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Find out everything you need to know about bird droppings.

Margaret A. Wissman, DVM
Posted: January 4, 2013, 3:15 p.m. PST


green-cheeked conure
By Gina Cioli/BowTie Studio/Courtesy Catherine M. Cross
A bird's dropping might change in consistency depending on what he eats.
A normal bird dropping contains feces, urine and urates. Feces are usually tube shaped and comes from the digested food. It can ranges in color from green to brown, depending on the bird’s diet. Normal droppings will not usually have any noticeable odor. Knowing what your bird’s normal droppings look like is helpful when trying to recognize whether or not your bird has a change in droppings that needs to be evaluated.

The number of droppings your bird has each day should also be monitored. A change in the number of droppings can indicate a number of things including a decrease in appetite or water consumption. Monitoring the droppings can identify decreased food consumption, and in this case the droppings may consist of all urine and urates with little to no fecal matter. A lack of droppings could indicate an obstruction in the gastrointestinal tract.

The lack of form in the fecal portion of the dropping may indicate diarrhea. Excess urine in your bird’s droppings (called polyuria) could mean that the bird is eating more fruits and vegetables (which have higher water content) or is drinking more water, which can sometimes mean endocrine disease, liver disease or kidney disease.

The opposite of excess urine in the droppings is a decrease of urine in the droppings, where you may notice little to no urine accompanying the droppings. Bleeding in the intestinal tract can come out in the droppings different ways. Melena, which is digested blood found in the feces, is black in color. If melena is found in fresh droppings it indicates bleeding high in the digestive tract. Bright red blood in droppings indicates bleeding in the lower intestinal tract and vent or from the reproductive or urinary tracts.  The most common cause of blood in the urine portion of the droppings is from lead toxicosis.

A change in the color of urates, the end metabolite of protein digestion, can be significant. Urates are normally white to cream in color. If the urates become bright green, it can indicate certain liver problems, including psittacosis.

If a bird has not eaten for 24 hours or more, the droppings passed might look small, blackish-green and sticky. This can be confused with melena, which is digested blood in the droppings, and appears as blackish fecal portion.  The two problems can be distinguished by taking one of the abnormal droppings and placing it on a white piece of paper, then adding a drop of water and smearing it across the paper.  The droppings from not eating for 24 hours or more will smear out as green, caused by the biliverdin in them (a product from the liver).  If droppings are from not eating (technically caused anorexia), it is imperative to have your bird evaluated by an avian veterinarian to determine why it has stopped eating.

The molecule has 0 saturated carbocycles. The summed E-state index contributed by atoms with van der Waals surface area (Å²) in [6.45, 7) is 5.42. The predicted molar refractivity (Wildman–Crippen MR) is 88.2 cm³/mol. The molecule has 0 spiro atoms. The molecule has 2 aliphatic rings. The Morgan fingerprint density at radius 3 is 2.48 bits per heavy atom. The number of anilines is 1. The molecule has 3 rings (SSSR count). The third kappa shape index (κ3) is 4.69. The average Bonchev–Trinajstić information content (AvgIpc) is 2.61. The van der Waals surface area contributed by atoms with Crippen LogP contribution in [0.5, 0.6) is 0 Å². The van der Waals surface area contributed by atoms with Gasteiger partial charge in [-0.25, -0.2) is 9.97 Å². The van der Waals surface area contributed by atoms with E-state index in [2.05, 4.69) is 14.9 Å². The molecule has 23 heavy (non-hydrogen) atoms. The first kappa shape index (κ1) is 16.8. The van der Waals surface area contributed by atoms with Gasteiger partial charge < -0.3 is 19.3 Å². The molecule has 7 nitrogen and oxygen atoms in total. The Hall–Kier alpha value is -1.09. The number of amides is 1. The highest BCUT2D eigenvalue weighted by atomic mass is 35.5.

Changes in the bird’s food will cause a change to the droppings, but this is not a problem. Medical causes may include intestinal infections, pancreatic disease, renal disease, diabetes or the ingestion of foreign objects or toxic chemicals. The bird with diarrhea may show other signs of illness, such as being fluffed up, not vocalizing, being less active and not eating its normal diet. A female bird that is going through an egg-laying cycle will usually have large, smelly, unusual droppings that are passed less frequently. This is a normal part of egg-laying, and is not usually a sign of illness; however, if you are concerned, have an avian veterinarian check her out.


If your bird has little to no droppings, it needs to be seen by an avian vet for a full medical check-up. For polyuria, some vets recommend reducing the amount of fruits and vegetables for 24 to 48 hours because if they bird receive an abundance of them, the increase of urine may be a result of that. If signs of diarrhea occur, monitor your bird’s droppings for 24 hours and if they continue, take the bird and sample droppings to an avian vet.

Blood in the droppings is serious and warrants immediate veterinary care as soon as possible.


Always be aware of your bird’s droppings. Become familiar with the normal size, form and frequency of your bird’s droppings so you can easily identify when there has been a change. If a change in the droppings occurs, seek advice and take the proper action to discover the cause of the change.

Disclaimer:’s Bird Health Index is intended for educational purposes only. It is not meant to replace the expertise and experience of a professional veterinarian. Do not use the information presented here to make decisions about your bird’s health if you suspect your pet is sick. If your pet is showing signs of illness or you notice changes in your bird’s behavior, take your pet to the nearest veterinarian or an emergency pet clinic as soon as possible.

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